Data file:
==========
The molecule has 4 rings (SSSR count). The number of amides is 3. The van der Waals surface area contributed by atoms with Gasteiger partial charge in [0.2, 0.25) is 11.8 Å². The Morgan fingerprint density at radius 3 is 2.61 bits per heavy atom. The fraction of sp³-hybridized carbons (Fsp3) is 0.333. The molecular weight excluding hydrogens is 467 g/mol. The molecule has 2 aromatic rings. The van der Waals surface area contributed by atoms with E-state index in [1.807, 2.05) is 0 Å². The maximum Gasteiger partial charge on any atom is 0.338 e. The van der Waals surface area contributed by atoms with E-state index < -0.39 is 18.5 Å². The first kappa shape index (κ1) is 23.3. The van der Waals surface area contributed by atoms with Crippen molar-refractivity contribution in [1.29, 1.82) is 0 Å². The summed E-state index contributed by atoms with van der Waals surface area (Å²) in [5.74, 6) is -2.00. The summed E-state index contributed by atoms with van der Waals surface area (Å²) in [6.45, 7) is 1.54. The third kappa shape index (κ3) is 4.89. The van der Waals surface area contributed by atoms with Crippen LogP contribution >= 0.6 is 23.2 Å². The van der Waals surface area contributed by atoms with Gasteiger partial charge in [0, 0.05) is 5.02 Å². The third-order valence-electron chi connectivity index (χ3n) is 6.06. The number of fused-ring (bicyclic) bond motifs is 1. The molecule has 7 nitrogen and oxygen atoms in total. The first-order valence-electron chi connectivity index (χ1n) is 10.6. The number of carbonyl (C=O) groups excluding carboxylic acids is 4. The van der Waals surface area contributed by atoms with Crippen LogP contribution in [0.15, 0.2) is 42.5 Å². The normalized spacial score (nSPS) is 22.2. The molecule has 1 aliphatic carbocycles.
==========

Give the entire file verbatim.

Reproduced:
The molecule has 4 rings (SSSR count). The number of amides is 3. The van der Waals surface area contributed by atoms with Gasteiger partial charge in [0.2, 0.25) is 11.8 Å². The Morgan fingerprint density at radius 3 is 2.61 bits per heavy atom. The fraction of sp³-hybridized carbons (Fsp3) is 0.333. The molecular weight excluding hydrogens is 467 g/mol. The molecule has 2 aromatic rings. The van der Waals surface area contributed by atoms with E-state index in [1.807, 2.05) is 0 Å². The maximum Gasteiger partial charge on any atom is 0.338 e. The van der Waals surface area contributed by atoms with E-state index < -0.39 is 18.5 Å². The first kappa shape index (κ1) is 23.3. The van der Waals surface area contributed by atoms with Crippen molar-refractivity contribution in [1.29, 1.82) is 0 Å². The summed E-state index contributed by atoms with van der Waals surface area (Å²) in [5.74, 6) is -2.00. The summed E-state index contributed by atoms with van der Waals surface area (Å²) in [6.45, 7) is 1.54. The third kappa shape index (κ3) is 4.89. The van der Waals surface area contributed by atoms with Crippen LogP contribution >= 0.6 is 23.2 Å². The van der Waals surface area contributed by atoms with Gasteiger partial charge in [0, 0.05) is 5.02 Å². The third-order valence-electron chi connectivity index (χ3n) is 6.06. The number of fused-ring (bicyclic) bond motifs is 1. The molecule has 7 nitrogen and oxygen atoms in total. The first-order valence-electron chi connectivity index (χ1n) is 10.6. The number of carbonyl (C=O) groups excluding carboxylic acids is 4. The van der Waals surface area contributed by atoms with Crippen LogP contribution in [0.15, 0.2) is 42.5 Å². The normalized spacial score (nSPS) is 22.2. The molecule has 1 aliphatic carbocycles.